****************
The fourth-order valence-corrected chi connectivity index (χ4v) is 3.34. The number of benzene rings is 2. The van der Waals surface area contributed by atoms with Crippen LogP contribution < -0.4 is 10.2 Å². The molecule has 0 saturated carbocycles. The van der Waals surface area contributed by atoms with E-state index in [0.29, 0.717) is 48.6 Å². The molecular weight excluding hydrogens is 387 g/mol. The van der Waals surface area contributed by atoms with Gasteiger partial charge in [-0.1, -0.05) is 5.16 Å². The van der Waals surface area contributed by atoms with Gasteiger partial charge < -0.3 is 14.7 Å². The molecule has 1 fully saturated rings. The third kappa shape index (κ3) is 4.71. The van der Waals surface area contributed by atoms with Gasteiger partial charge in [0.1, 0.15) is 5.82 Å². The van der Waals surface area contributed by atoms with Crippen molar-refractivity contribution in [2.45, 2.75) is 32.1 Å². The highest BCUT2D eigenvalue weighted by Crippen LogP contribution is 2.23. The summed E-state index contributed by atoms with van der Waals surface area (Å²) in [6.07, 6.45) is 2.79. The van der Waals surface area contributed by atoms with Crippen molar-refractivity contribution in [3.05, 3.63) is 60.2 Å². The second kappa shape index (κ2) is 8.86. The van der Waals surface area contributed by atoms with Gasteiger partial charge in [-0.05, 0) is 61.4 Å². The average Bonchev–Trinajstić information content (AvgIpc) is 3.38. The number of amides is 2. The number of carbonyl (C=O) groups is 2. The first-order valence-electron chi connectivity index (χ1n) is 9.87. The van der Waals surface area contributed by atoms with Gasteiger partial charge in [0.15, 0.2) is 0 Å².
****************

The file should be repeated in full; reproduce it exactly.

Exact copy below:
The fourth-order valence-corrected chi connectivity index (χ4v) is 3.34. The number of benzene rings is 2. The van der Waals surface area contributed by atoms with Crippen LogP contribution < -0.4 is 10.2 Å². The molecule has 0 saturated carbocycles. The van der Waals surface area contributed by atoms with E-state index in [0.29, 0.717) is 48.6 Å². The molecular weight excluding hydrogens is 387 g/mol. The van der Waals surface area contributed by atoms with Gasteiger partial charge in [-0.1, -0.05) is 5.16 Å². The van der Waals surface area contributed by atoms with Gasteiger partial charge < -0.3 is 14.7 Å². The molecule has 1 fully saturated rings. The third kappa shape index (κ3) is 4.71. The van der Waals surface area contributed by atoms with Gasteiger partial charge in [0.1, 0.15) is 5.82 Å². The van der Waals surface area contributed by atoms with Crippen molar-refractivity contribution in [2.45, 2.75) is 32.1 Å². The highest BCUT2D eigenvalue weighted by Crippen LogP contribution is 2.23. The summed E-state index contributed by atoms with van der Waals surface area (Å²) in [6.07, 6.45) is 2.79. The van der Waals surface area contributed by atoms with Crippen molar-refractivity contribution in [3.05, 3.63) is 60.2 Å². The second kappa shape index (κ2) is 8.86. The van der Waals surface area contributed by atoms with Gasteiger partial charge in [-0.05, 0) is 61.4 Å². The average Bonchev–Trinajstić information content (AvgIpc) is 3.38. The number of amides is 2. The number of carbonyl (C=O) groups is 2. The first-order valence-electron chi connectivity index (χ1n) is 9.87. The van der Waals surface area contributed by atoms with Gasteiger partial charge in [0.15, 0.2) is 0 Å².